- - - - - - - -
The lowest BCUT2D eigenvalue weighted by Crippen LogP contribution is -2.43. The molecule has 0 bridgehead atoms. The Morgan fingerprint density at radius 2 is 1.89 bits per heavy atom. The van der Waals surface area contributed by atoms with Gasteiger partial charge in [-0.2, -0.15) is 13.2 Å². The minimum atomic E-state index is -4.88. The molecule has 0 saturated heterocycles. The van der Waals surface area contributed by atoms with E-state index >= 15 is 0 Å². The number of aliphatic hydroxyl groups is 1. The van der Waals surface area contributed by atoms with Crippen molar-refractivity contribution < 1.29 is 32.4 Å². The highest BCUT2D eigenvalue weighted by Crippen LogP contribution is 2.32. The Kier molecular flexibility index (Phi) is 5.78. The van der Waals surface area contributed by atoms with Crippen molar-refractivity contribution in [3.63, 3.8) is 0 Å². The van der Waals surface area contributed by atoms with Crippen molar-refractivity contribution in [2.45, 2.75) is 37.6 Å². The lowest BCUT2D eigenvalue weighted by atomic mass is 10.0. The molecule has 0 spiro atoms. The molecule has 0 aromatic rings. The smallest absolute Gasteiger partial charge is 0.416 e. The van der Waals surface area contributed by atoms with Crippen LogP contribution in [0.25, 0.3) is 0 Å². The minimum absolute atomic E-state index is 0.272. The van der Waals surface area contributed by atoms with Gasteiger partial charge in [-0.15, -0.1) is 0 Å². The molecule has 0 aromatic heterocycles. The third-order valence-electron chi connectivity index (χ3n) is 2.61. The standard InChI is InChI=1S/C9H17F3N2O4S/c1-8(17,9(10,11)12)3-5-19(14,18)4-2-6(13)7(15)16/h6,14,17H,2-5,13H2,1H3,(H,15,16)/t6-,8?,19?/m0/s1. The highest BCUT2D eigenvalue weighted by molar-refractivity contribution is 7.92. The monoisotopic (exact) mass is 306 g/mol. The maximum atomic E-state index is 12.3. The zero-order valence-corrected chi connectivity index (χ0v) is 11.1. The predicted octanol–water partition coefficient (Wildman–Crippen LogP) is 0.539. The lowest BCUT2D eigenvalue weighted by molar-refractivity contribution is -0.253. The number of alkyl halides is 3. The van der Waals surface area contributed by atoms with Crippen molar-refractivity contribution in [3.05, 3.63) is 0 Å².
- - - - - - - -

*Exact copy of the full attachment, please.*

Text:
The lowest BCUT2D eigenvalue weighted by Crippen LogP contribution is -2.43. The molecule has 0 bridgehead atoms. The Morgan fingerprint density at radius 2 is 1.89 bits per heavy atom. The van der Waals surface area contributed by atoms with Gasteiger partial charge in [-0.2, -0.15) is 13.2 Å². The minimum atomic E-state index is -4.88. The molecule has 0 saturated heterocycles. The van der Waals surface area contributed by atoms with E-state index >= 15 is 0 Å². The number of aliphatic hydroxyl groups is 1. The van der Waals surface area contributed by atoms with Crippen molar-refractivity contribution < 1.29 is 32.4 Å². The highest BCUT2D eigenvalue weighted by Crippen LogP contribution is 2.32. The Kier molecular flexibility index (Phi) is 5.78. The van der Waals surface area contributed by atoms with Crippen molar-refractivity contribution in [3.63, 3.8) is 0 Å². The van der Waals surface area contributed by atoms with Crippen molar-refractivity contribution in [2.45, 2.75) is 37.6 Å². The lowest BCUT2D eigenvalue weighted by atomic mass is 10.0. The molecule has 0 spiro atoms. The molecule has 0 aromatic rings. The smallest absolute Gasteiger partial charge is 0.416 e. The van der Waals surface area contributed by atoms with Crippen LogP contribution in [0.25, 0.3) is 0 Å². The minimum absolute atomic E-state index is 0.272. The van der Waals surface area contributed by atoms with Gasteiger partial charge in [-0.15, -0.1) is 0 Å². The molecule has 0 aromatic heterocycles. The third-order valence-electron chi connectivity index (χ3n) is 2.61. The standard InChI is InChI=1S/C9H17F3N2O4S/c1-8(17,9(10,11)12)3-5-19(14,18)4-2-6(13)7(15)16/h6,14,17H,2-5,13H2,1H3,(H,15,16)/t6-,8?,19?/m0/s1. The highest BCUT2D eigenvalue weighted by molar-refractivity contribution is 7.92. The monoisotopic (exact) mass is 306 g/mol. The maximum atomic E-state index is 12.3. The zero-order valence-corrected chi connectivity index (χ0v) is 11.1. The predicted octanol–water partition coefficient (Wildman–Crippen LogP) is 0.539. The lowest BCUT2D eigenvalue weighted by molar-refractivity contribution is -0.253. The number of alkyl halides is 3. The van der Waals surface area contributed by atoms with Crippen molar-refractivity contribution in [3.05, 3.63) is 0 Å².